By Fred Topel | Images property of Universal Pictures
When The Boat that Rocked opened in England, it did not have the fanfare usually doled out to a Richard Curtis movie. It’s even opening in America with a different cut and the name Pirate Radio to wash that critical stink off. Co-star Nick Frost hopes American audiences will get the premise of the film and enjoy its slice of life episodes on the pirate radio boats of the 1960s.
Nick Frost on the Air for Pirate Radio
“I think that's kind of part of the way Richard put it together,” Frost said. “I think what the British press missed is the fact that the film is set over kind of two years, essentially, and so when a story’s that long it’s difficult to keep a narrative thread going through the whole film. So I think Richard kind of shot it in a way where it’s essentially sketches put together with the ship being kind of the strand through the whole thing.”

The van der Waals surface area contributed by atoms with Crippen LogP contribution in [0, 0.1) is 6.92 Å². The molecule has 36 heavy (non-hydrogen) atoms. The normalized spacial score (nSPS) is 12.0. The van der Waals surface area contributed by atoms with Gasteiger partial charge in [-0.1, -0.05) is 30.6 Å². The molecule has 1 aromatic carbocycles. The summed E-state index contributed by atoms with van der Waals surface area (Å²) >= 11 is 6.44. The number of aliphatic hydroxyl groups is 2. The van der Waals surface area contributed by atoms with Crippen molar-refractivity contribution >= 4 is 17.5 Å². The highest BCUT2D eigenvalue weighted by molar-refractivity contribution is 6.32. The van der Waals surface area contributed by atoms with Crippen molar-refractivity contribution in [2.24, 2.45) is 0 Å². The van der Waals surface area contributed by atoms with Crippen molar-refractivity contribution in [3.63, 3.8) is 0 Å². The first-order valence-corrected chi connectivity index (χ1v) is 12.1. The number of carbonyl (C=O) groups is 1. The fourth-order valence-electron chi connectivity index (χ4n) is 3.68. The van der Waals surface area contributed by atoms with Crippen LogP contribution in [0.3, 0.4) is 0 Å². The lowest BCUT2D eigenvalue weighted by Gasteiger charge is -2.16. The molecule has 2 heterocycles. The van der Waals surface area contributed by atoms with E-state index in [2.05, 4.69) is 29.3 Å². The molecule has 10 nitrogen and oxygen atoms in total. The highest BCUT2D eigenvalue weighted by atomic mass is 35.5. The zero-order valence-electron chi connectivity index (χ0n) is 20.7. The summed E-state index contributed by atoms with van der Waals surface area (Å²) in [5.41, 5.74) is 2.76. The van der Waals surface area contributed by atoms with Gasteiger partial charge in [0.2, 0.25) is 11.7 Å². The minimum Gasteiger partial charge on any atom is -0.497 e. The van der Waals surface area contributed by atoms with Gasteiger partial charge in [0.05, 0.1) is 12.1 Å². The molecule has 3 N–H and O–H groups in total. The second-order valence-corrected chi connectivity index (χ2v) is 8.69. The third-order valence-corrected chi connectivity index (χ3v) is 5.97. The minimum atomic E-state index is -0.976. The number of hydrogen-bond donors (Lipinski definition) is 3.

When the U.K. banned rock n’ roll on the airwaves, pirate stations broadcast from boats. Frost plays Dave, a DJ on one of those boats. “Those guys were there a long time, the actual DJs. I think we worked out that Dave had been on a ship for three and a half years, and you think f*cking hell, that's a long time to be on a ship.”
That sense of cabin fever came naturally. For the professional side, Frost did his proper research. “They came on to set and they arranged for me to meet Johnny Walker who was a very famous pirate radio DJ who now works for the BBC, has his own show for years and years. They arranged for me to go on his show live and to hang out with him and see how he works and he was great. I mean, he invited me in to the studio. He actually wheeled me in in the chair that I was sitting in, and I thought, ‘Oh, this is going to be great.’”
That field trip was cut short, however. “I was watching him for ten minutes and then he said, ‘You know what? You've got to leave.’ I said, ‘Oh, all right, yes.’ I was meant to be on there for two hours, and I think he just wanted to play music and not have me looking over his shoulder. And I can understand. I didn’t feel put out or miffed by it. It was just he wanted to get on and play music.”
Pirate Radio opens to theaters some time in November 13, 2009.